Moreover, host-switching is not just a one-way street from other animals to humans. For example, Ebola virus, a devastating disease for humans, has decimated African gorilla populations; in the United States, suburban expansion associated with deforestation has driven raccoons into the suburbs, increasing rabies transmission to and from them; and a human strain of Staphylococcus aureus has adapted to chickens, spread globally, and developed new mutations enhancing avian virulence (Lowder et al., 2009; Pedersen and Davies, 2009). These examples remind us that ecosystem dynamism in which humans play a critical role is a key variable in EID occurrence and prevention (Fauci and Morens, 2012; Morens et al., 2004).
The Past Is Prologue in the Study of EIDs
Since 1992, enormous strides have also been made in understanding the history of EIDs, most notably by genetic sequencing of historically preserved microbial DNA and RNA. Perhaps the most significant example is the 1918
pandemic influenza virus, which caused the deadliest single disease event in recorded human history (Morens et al., 2009). Although that pandemic occurred 15 years before influenza viruses were first identified, recent sequencing efforts from RNA in preserved tissues allowed full reconstruction of the 1918 pandemic viral genome, leading to a remarkable body of ongoing research and a greater understanding of how influenza viruses continue to emerge among humans and other animal species (Morens et al., 2009; Taubenberger et al., 2012).
Of the several thousand microorganisms already sequenced, those of historical importance include smallpox virus strains, the plague bacillus (Yersinia pestis) (Bos et al., 2011), and ancient tuberculosis organisms. Strikingly, paleovirus oncogenes have even been resurrected and studied in infectivity assays to find the original cellular receptors to which they had become adapted millions of years ago (Soll et al., 2010). Both traditional historical research and study of phylogenetic trees derived from gene sequencing of modern organisms have added significantly to these efforts, leading, for example, to the discovery that the initial jump of what became known as HIV from nonhuman primates to humans probably occurred nearly a century ago with multiple independent host-switching events that ultimately led to the pandemic that was first recognized in 1981 (Sharp and Hahn, 2011). Understanding the history and evolution of emerging microbes allows us to predict more accurately what their potential pandemic impact will be, and to understand how we can best prevent and control them.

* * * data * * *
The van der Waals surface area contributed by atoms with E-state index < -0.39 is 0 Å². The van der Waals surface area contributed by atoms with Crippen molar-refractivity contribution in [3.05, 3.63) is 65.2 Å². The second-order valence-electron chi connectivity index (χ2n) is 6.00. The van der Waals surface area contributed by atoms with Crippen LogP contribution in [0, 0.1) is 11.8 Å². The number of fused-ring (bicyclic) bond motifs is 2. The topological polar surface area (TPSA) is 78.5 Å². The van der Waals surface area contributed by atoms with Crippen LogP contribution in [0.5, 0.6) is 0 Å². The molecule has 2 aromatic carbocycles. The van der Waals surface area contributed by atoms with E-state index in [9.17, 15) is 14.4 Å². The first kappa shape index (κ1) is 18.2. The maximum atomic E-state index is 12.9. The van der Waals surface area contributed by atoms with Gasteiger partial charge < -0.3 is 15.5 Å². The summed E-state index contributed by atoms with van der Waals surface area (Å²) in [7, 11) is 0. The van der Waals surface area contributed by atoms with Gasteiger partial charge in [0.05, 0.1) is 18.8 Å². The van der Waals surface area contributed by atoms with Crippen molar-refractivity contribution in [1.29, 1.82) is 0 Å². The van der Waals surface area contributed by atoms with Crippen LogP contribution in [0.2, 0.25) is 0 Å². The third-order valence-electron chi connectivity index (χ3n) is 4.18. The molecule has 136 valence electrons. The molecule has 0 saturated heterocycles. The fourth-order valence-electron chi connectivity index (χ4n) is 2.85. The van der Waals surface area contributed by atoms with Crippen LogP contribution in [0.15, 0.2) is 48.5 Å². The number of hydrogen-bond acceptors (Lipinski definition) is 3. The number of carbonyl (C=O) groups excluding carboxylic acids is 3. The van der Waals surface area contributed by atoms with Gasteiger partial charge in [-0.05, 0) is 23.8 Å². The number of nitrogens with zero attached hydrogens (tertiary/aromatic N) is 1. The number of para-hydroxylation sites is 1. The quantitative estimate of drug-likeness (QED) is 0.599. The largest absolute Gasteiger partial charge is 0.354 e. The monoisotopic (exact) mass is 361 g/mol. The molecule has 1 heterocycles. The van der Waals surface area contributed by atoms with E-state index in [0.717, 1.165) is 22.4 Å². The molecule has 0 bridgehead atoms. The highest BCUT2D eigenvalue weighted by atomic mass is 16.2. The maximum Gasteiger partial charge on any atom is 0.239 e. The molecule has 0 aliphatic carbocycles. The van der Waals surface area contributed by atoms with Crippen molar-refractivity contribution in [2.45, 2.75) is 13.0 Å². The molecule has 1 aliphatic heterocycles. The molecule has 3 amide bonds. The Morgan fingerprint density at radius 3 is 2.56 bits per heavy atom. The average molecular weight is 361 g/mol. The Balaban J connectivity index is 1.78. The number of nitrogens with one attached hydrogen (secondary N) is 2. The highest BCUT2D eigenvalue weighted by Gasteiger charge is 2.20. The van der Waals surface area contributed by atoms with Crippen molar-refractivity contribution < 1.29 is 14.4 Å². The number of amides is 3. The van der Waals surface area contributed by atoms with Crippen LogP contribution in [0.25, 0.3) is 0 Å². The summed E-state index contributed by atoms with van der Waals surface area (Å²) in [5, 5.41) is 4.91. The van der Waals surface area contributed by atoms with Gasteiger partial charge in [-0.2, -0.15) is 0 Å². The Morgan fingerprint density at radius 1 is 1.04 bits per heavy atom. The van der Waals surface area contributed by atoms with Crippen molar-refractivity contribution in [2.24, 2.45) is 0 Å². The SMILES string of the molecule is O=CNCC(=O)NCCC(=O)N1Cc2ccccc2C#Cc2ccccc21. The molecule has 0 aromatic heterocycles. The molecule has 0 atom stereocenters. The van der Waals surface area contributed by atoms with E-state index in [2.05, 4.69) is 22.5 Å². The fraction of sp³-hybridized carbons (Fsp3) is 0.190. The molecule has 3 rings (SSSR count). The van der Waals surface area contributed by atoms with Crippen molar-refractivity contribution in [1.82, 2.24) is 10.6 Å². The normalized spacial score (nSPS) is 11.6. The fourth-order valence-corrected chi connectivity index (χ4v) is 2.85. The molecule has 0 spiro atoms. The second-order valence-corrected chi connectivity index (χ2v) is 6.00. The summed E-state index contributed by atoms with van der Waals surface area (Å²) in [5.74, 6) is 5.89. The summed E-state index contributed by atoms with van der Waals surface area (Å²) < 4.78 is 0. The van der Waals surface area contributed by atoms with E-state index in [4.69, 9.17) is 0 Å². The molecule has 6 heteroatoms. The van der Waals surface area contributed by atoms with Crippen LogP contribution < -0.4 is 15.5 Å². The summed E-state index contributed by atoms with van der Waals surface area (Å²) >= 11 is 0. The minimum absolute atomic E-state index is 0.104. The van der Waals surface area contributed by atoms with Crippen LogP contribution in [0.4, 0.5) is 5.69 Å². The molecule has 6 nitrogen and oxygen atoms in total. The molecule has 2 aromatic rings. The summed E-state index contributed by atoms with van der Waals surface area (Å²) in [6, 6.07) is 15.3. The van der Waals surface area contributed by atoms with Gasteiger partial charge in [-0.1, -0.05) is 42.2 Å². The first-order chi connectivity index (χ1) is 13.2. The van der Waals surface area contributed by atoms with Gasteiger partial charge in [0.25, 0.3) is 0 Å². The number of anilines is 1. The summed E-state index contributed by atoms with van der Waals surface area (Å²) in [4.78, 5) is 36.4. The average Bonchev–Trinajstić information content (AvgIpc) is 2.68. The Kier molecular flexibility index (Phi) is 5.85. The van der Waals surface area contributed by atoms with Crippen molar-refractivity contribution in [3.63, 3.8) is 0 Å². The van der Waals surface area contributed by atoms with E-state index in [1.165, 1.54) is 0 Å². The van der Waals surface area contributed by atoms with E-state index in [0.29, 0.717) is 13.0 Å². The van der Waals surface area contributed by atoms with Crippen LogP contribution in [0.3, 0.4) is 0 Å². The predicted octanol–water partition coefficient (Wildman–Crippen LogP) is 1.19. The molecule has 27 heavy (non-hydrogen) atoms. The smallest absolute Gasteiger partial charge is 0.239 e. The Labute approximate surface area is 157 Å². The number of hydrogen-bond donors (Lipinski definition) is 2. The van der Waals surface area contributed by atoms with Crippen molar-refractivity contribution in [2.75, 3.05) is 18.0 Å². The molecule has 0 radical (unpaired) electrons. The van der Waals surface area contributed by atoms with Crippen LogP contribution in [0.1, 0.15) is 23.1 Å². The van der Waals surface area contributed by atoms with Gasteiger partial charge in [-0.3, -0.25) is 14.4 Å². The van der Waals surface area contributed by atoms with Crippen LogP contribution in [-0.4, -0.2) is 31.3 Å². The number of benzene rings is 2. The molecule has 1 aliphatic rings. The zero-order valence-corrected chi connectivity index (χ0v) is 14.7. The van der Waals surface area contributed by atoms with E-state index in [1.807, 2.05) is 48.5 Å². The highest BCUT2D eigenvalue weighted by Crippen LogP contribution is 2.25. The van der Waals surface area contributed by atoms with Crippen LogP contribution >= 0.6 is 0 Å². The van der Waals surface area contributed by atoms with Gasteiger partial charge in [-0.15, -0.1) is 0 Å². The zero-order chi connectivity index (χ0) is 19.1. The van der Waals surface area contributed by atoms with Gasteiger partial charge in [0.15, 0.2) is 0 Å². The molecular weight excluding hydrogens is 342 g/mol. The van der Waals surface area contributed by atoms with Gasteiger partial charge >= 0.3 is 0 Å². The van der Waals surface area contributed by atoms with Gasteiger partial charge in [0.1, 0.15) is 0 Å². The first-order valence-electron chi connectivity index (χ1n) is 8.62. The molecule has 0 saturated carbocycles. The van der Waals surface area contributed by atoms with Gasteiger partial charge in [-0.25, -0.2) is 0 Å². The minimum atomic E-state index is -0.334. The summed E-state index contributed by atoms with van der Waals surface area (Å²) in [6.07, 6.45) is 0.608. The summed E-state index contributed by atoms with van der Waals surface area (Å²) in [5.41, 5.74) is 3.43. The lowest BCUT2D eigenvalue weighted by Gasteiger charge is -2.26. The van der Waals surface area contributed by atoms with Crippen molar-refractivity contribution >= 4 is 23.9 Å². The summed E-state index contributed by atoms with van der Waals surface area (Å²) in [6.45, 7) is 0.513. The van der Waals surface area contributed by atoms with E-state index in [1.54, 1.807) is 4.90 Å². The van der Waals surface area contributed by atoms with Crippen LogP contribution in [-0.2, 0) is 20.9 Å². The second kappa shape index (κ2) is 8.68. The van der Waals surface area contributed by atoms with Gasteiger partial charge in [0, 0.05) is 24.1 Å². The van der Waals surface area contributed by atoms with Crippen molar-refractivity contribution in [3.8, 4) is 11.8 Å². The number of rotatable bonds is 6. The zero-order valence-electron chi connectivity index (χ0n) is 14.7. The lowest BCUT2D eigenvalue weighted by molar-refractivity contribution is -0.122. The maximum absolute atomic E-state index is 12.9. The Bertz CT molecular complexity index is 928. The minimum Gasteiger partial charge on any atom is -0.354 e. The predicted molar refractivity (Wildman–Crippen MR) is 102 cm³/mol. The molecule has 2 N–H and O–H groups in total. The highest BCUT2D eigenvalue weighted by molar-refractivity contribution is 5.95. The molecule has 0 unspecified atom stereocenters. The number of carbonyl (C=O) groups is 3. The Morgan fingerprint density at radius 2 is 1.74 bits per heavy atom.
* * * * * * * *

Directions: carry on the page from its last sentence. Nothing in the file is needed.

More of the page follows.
Growing Optimism About the Control of EIDs